With regards to sequencing, it is important to keep in mind that regulations mostly do not require a strict sequence for CSV deliverables, which is beneficial for applying an agile way of working. Example: User Requirements do not necessarily need to be approved before Test Cases are approved. The apparent requirement for a specific sequencing of CSV deliverable is often artificial and “homemade” and defined in the own quality system, but not preceded from the regulations. This mindset is again historically grown and originate from the classical waterfall approach. However, if the own quality system requires a certain sequence of CSV deliverables this can be adhered to when the mentioned approach above for drafting is considered. Then the approval could take place at development end in the required sequence.
6. Testing Strategy
For hybrid agile validation approaches it is proved to be reasonable to execute an entire formal validation testing in one block only after completion of the last development sprint and before the release (“Validation Sprint”). This is especially reasonable for major releases. As described in the previous section all specifications and test cases should have already been final drafted by then once the development is completed.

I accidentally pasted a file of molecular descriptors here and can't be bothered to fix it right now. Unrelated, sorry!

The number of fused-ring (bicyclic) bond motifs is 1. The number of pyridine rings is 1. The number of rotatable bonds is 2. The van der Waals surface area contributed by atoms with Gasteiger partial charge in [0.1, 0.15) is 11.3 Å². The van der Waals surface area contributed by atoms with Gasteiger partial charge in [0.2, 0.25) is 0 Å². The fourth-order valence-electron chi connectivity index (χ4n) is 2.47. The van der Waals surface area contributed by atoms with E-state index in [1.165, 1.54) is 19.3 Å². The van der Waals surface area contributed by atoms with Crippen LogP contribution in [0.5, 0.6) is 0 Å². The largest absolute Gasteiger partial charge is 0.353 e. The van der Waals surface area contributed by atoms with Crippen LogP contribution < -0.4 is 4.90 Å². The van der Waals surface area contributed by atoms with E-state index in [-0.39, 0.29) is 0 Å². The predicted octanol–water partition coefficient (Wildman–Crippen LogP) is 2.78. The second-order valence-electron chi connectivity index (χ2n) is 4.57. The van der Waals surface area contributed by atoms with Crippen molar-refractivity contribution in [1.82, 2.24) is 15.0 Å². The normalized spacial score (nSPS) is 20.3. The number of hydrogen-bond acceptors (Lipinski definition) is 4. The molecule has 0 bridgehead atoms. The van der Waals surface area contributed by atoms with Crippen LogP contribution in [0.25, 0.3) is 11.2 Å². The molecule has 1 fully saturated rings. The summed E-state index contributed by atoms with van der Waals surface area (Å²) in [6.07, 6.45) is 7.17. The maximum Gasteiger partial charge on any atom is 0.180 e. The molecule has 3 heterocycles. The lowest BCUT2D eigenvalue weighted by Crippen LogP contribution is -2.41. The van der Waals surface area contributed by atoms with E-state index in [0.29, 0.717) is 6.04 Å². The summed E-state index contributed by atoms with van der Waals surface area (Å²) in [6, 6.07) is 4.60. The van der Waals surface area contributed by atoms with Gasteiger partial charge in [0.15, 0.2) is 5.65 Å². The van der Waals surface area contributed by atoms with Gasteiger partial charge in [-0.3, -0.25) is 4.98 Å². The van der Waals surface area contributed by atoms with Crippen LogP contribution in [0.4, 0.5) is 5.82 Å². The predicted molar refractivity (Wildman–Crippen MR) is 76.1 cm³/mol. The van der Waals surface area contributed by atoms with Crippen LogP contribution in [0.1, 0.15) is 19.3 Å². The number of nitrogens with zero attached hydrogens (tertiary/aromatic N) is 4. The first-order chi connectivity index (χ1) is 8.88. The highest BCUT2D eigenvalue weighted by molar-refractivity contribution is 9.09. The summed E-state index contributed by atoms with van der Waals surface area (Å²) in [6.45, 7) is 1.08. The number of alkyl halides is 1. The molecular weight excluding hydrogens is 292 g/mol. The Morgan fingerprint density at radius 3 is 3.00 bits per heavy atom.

Execution and documentation of the formal validation tests after the last development sprint does not mean that there is no testing during the development at all. To the contrary, informal, scripted testing within each sprint is essential. Additionally, exploratory and unscripted testing are accompanying measures that should be performed. Lastly, regular demo sessions during the sprint development process increase the product quality, as user feedback is directly given back to the development team. With that a lot of deviations and defects in formal testing phase can be avoided upfront. The involvement of key users in exploratory testing or demo sessions will also enhance the user knowledge, experience and acceptance of the product. It is also beneficial as preparation for the formal user acceptance testing to already have knowledgeable key users, who know how to use the system.